The start of a new school year can be an exciting time for many children, but not all kids look forward to returning to class. And the current pandemic may cause even the most eager learners to experience feelings of anxiety, doubt and negativity about going back to campus. Fortunately, there are some ways in which parents and guardians can help their students become more positive about the year ahead.
How to Help Kids Cope with School Anxiety
If your son or daughter seems less than enthusiastic about the 2021-2022 school year, the following techniques may help change their mindset.
Model a positive attitude.
“Your attitude, not your aptitude, will determine your altitude” Are you familiar with this popular phrase from motivational speaker Zig Ziglar? Well, kids often take their cues from parents and other trusted adults. If you discuss the importance of education with your child, show them that you are excited about the upcoming school year and share enjoyable experiences from your own school days, they may go from dreading school to thinking it’s cool.
Help reframe negative thoughts.
Your child may be experiencing lots of negative internal dialogue, such as “I’m not a good student,” “Everybody understands this math problem but me” or even “Nobody likes me.” Teach them to turn that bad banter into positive thoughts, like “I’m working hard in my classes and understanding more every day,” “I bet others are having trouble with this math problem, too, so I’ll ask the teacher to review it.” and “I’m going to step out of my comfort zone and try to befriend the girl sitting next to me.”
Take time to listen.
Your child’s negative feelings toward school may be easily remedied with a simple conversation. So, ask what is bothering them about returning to class—your responses might set their mind at ease. And even if you don’t have all the answers, you may find yourself chipping away at some of their pessimistic thoughts. At the very least, the discussion will remind them that you are always on their side.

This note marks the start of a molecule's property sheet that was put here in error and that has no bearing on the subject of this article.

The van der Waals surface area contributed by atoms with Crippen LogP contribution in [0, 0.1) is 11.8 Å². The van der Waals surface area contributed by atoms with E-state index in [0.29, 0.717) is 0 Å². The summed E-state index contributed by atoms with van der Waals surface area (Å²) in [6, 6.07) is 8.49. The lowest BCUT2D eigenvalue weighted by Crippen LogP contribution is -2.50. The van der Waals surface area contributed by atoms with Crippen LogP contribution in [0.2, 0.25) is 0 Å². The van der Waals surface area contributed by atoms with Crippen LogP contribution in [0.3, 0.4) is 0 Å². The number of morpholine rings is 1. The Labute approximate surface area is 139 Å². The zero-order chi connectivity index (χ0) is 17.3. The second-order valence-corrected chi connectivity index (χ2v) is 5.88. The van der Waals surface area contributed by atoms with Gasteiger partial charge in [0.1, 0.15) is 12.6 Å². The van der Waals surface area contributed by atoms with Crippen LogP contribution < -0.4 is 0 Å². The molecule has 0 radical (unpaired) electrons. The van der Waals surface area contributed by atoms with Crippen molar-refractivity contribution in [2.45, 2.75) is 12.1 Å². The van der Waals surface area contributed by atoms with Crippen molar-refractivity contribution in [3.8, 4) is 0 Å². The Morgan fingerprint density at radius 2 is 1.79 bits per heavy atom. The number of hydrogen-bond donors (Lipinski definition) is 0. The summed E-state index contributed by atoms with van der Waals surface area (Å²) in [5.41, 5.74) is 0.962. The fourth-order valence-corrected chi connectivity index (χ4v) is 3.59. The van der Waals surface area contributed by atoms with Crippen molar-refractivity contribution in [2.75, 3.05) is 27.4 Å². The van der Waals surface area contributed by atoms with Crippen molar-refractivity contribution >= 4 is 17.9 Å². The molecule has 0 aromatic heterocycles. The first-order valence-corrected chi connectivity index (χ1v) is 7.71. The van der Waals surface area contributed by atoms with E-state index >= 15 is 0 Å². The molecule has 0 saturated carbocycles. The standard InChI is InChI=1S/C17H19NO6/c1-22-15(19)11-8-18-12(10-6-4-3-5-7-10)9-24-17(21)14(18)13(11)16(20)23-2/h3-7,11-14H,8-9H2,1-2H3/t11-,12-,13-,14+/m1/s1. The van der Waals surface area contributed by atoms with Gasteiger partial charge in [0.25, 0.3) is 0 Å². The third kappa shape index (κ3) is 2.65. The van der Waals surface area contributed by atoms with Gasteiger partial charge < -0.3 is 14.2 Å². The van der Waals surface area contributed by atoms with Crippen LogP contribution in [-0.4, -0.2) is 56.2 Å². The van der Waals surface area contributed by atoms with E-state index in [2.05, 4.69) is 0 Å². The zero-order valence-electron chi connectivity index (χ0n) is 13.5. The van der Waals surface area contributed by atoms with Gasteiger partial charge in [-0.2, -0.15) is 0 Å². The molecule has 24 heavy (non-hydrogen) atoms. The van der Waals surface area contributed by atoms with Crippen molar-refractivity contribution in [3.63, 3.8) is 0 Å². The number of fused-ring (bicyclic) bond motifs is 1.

Set realistic expectations.
Depending on how it’s applied, pressure to perform well in school can cause students to shine—or sink. To help your child feel less overwhelmed academically, set clear and realistic expectations for the school year, but let them know that you require hard work and dedication, not perfection.
Promote a growth mindset.
If your child embraces a growth mindset, they will believe that success can be achieved through hard work, not just innate ability. Remind them that if they pay attention, study hard and ask for assistance when needed, they can become a star student and reap many academic rewards.
Reward their efforts.
Speaking of rewards, positive reinforcement, in the form of hugs, high fives and praise for a job well done can help children feel good about their schoolwork—and going to school. Some parents may even acknowledge kids’ efforts with small gifts, such as extra screen time or that new shirt they’ve been eyeing.
Parental support goes a long way toward making kids feel more confident and secure in their scholastics. Look for ways to show your child that you are on their academic team, from volunteering in class or at the annual book fair to chaperoning their fieldtrips.
Enlist the aid of a professional.
If nothing you say or do seems to be getting through to your child, it may be time to set up a meeting with a school counselor or a therapist. Someone with more training may offer additional insights on how to help your student have a better attitude about school.